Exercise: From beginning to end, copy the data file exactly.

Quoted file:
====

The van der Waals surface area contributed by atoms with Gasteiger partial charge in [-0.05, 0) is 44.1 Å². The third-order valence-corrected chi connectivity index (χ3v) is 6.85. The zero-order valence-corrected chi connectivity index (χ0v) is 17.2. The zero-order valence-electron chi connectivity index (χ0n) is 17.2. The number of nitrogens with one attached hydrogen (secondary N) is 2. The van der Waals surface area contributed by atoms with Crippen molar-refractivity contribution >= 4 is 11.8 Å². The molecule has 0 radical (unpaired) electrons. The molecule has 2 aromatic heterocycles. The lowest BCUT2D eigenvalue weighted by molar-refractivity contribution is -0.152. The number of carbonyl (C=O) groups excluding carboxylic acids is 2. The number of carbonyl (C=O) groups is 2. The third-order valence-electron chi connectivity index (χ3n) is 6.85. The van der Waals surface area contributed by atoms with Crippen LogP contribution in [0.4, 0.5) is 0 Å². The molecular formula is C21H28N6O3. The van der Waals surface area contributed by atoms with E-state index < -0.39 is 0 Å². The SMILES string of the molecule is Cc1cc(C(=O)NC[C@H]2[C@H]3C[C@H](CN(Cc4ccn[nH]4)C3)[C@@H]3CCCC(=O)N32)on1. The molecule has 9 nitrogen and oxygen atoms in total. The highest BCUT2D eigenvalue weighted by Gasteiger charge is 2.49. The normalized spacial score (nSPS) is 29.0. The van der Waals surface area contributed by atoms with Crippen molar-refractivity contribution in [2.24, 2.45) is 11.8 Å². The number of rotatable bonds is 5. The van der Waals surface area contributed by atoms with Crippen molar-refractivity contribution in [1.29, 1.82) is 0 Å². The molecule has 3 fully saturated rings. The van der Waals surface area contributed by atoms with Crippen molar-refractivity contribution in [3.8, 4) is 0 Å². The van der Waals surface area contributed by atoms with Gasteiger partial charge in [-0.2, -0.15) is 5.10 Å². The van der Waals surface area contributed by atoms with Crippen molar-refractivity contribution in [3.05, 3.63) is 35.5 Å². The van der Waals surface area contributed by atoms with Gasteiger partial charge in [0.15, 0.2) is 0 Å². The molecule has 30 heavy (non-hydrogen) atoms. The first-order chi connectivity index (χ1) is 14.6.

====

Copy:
The van der Waals surface area contributed by atoms with Gasteiger partial charge in [-0.05, 0) is 44.1 Å². The third-order valence-corrected chi connectivity index (χ3v) is 6.85. The zero-order valence-corrected chi connectivity index (χ0v) is 17.2. The zero-order valence-electron chi connectivity index (χ0n) is 17.2. The number of nitrogens with one attached hydrogen (secondary N) is 2. The van der Waals surface area contributed by atoms with Crippen molar-refractivity contribution >= 4 is 11.8 Å². The molecule has 0 radical (unpaired) electrons. The molecule has 2 aromatic heterocycles. The lowest BCUT2D eigenvalue weighted by molar-refractivity contribution is -0.152. The number of carbonyl (C=O) groups excluding carboxylic acids is 2. The number of carbonyl (C=O) groups is 2. The third-order valence-electron chi connectivity index (χ3n) is 6.85. The van der Waals surface area contributed by atoms with Crippen LogP contribution in [0.4, 0.5) is 0 Å². The molecular formula is C21H28N6O3. The van der Waals surface area contributed by atoms with E-state index < -0.39 is 0 Å². The SMILES string of the molecule is Cc1cc(C(=O)NC[C@H]2[C@H]3C[C@H](CN(Cc4ccn[nH]4)C3)[C@@H]3CCCC(=O)N32)on1. The molecule has 9 nitrogen and oxygen atoms in total. The highest BCUT2D eigenvalue weighted by Gasteiger charge is 2.49. The normalized spacial score (nSPS) is 29.0. The van der Waals surface area contributed by atoms with Crippen molar-refractivity contribution in [2.24, 2.45) is 11.8 Å². The number of rotatable bonds is 5. The van der Waals surface area contributed by atoms with Crippen molar-refractivity contribution in [1.29, 1.82) is 0 Å². The molecule has 3 fully saturated rings. The van der Waals surface area contributed by atoms with Crippen molar-refractivity contribution in [3.8, 4) is 0 Å². The van der Waals surface area contributed by atoms with Gasteiger partial charge in [-0.2, -0.15) is 5.10 Å². The van der Waals surface area contributed by atoms with Crippen molar-refractivity contribution in [3.05, 3.63) is 35.5 Å². The van der Waals surface area contributed by atoms with Gasteiger partial charge in [0.15, 0.2) is 0 Å². The molecule has 30 heavy (non-hydrogen) atoms. The first-order chi connectivity index (χ1) is 14.6.